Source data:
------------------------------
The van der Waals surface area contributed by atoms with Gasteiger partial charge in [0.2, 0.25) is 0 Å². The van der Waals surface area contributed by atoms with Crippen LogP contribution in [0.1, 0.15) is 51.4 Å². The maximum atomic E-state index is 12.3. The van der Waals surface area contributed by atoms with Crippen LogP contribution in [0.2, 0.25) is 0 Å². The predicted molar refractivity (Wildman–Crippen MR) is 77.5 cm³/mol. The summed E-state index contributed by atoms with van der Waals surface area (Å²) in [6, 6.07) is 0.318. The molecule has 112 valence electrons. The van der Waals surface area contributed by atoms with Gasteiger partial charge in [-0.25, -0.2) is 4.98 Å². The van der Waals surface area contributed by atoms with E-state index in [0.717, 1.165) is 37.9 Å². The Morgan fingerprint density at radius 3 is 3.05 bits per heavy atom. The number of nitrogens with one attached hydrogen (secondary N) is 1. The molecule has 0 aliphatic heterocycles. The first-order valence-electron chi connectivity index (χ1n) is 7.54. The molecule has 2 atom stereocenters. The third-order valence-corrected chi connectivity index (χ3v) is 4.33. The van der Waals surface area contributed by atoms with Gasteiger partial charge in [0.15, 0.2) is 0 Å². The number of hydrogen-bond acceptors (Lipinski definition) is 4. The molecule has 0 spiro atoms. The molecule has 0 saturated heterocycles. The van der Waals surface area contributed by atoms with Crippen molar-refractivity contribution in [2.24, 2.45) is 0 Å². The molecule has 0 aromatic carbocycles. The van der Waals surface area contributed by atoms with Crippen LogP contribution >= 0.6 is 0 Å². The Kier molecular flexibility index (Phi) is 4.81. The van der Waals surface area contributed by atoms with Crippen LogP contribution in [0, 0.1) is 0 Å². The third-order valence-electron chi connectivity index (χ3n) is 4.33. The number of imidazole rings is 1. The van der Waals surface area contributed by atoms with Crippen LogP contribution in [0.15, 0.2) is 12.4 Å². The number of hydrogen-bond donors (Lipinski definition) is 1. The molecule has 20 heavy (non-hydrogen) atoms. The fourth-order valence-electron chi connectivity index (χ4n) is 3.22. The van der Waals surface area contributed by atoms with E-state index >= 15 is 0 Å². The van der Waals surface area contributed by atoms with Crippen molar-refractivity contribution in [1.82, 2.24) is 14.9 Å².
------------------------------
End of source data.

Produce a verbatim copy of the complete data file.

The van der Waals surface area contributed by atoms with Gasteiger partial charge in [0.2, 0.25) is 0 Å². The van der Waals surface area contributed by atoms with Crippen LogP contribution in [0.1, 0.15) is 51.4 Å². The maximum atomic E-state index is 12.3. The van der Waals surface area contributed by atoms with Crippen LogP contribution in [0.2, 0.25) is 0 Å². The predicted molar refractivity (Wildman–Crippen MR) is 77.5 cm³/mol. The summed E-state index contributed by atoms with van der Waals surface area (Å²) in [6, 6.07) is 0.318. The molecule has 112 valence electrons. The van der Waals surface area contributed by atoms with Gasteiger partial charge in [-0.25, -0.2) is 4.98 Å². The van der Waals surface area contributed by atoms with E-state index in [0.717, 1.165) is 37.9 Å². The Morgan fingerprint density at radius 3 is 3.05 bits per heavy atom. The number of nitrogens with one attached hydrogen (secondary N) is 1. The molecule has 0 aliphatic heterocycles. The first-order valence-electron chi connectivity index (χ1n) is 7.54. The molecule has 2 atom stereocenters. The third-order valence-corrected chi connectivity index (χ3v) is 4.33. The van der Waals surface area contributed by atoms with Gasteiger partial charge in [0.15, 0.2) is 0 Å². The number of hydrogen-bond acceptors (Lipinski definition) is 4. The molecule has 0 spiro atoms. The molecule has 0 saturated heterocycles. The van der Waals surface area contributed by atoms with Crippen molar-refractivity contribution in [2.24, 2.45) is 0 Å². The molecule has 0 aromatic carbocycles. The van der Waals surface area contributed by atoms with Crippen LogP contribution >= 0.6 is 0 Å². The Kier molecular flexibility index (Phi) is 4.81. The van der Waals surface area contributed by atoms with Crippen LogP contribution in [0, 0.1) is 0 Å². The third-order valence-electron chi connectivity index (χ3n) is 4.33. The number of imidazole rings is 1. The van der Waals surface area contributed by atoms with Crippen LogP contribution in [0.15, 0.2) is 12.4 Å². The number of hydrogen-bond donors (Lipinski definition) is 1. The molecule has 20 heavy (non-hydrogen) atoms. The fourth-order valence-electron chi connectivity index (χ4n) is 3.22. The van der Waals surface area contributed by atoms with E-state index >= 15 is 0 Å². The van der Waals surface area contributed by atoms with Crippen molar-refractivity contribution in [1.82, 2.24) is 14.9 Å².